I win.

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Thomas1

Senior Member
polszczyzna warszawska
It is common where I live to say "I win!" if I win a game or beat someone at a game. If you win the game, "You win!", if you lose the game, "You lose." These are interesting in that they are present tense for something that has just happened.
[...]
This is something that's always puzzled me in English.
You win -- present tense used to express something that's just happened, it contradicts the rules instilled into English sutdents' minds.

Is it the only tense option for winning/losing a game in the context described by Forero?

How about the perfect: You've won/You've lost? Is it used?

Thanks,
Tom
 
  • ace02nc

    Senior Member
    English - United States
    Yes, you can use either one. "Congratulations, you've won." "Sorry, it looks like you've lost." Both are perfectly acceptable alternatives.
     

    Thomas1

    Senior Member
    polszczyzna warszawska
    So what's the difference then?
    I remember ever seeing you win/you lose while playing a computer game.

    Tom
     

    kitenok

    Senior Member
    Hi Thomas,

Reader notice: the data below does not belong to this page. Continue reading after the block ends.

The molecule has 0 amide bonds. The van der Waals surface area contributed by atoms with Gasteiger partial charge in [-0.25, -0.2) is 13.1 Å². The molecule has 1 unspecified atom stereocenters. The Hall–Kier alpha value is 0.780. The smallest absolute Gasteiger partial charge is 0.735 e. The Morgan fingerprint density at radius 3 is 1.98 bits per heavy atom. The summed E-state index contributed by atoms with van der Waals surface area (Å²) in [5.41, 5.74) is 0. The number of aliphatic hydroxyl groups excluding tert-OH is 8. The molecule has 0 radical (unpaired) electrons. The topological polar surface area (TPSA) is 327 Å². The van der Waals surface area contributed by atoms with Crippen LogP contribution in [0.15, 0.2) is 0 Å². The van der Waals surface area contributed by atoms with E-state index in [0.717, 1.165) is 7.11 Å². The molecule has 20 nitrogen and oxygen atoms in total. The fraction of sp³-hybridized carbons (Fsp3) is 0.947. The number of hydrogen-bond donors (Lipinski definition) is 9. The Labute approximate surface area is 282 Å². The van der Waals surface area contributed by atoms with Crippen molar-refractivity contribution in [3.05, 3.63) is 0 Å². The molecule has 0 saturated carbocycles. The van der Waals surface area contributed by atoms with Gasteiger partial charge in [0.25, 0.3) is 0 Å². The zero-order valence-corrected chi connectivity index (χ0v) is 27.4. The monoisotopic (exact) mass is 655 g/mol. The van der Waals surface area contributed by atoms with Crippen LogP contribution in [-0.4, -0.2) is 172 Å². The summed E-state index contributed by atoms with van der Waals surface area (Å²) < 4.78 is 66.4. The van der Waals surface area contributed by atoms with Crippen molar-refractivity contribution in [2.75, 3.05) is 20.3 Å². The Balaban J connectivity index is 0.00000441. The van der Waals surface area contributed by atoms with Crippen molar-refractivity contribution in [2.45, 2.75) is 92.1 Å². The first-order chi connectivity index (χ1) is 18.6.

I can't really think of a way to systematize the use of verb tenses in these expressions, but here are a few impressions:

    You win! = colloquial expression, said mainly when conceding in a game or an argument (and used by computer games, apparently :))

    I win! or You lose! = colloquial expressions, said mainly when gloating about one's recent victory

    Congratulations, you've won! = a formal or courteous way of informing someone of a victory (probably in a situation where the person did not already know s/he had won)

    Sorry, it looks like you've lost. A formal or courteous (maybe sarcastically so) way of saying "You lose."

    I won! = what I would probably say in surprise upon discovering I had won a prize or a lottery
     

    bloomhaven

    Member
    English - Canada
    In my experience (I'm Canadian), you've won and you've lost are quite formal and would seldom be used among friends. These expressions would more likely be used when informing someone of a win or loss that they're not already aware of, for example, if you were to enter a poetry contest and your entry won, you would be informed "Congratulations, you've won". But in a game between friends, I've never heard this more formal version used.

    Hope this helps.
     
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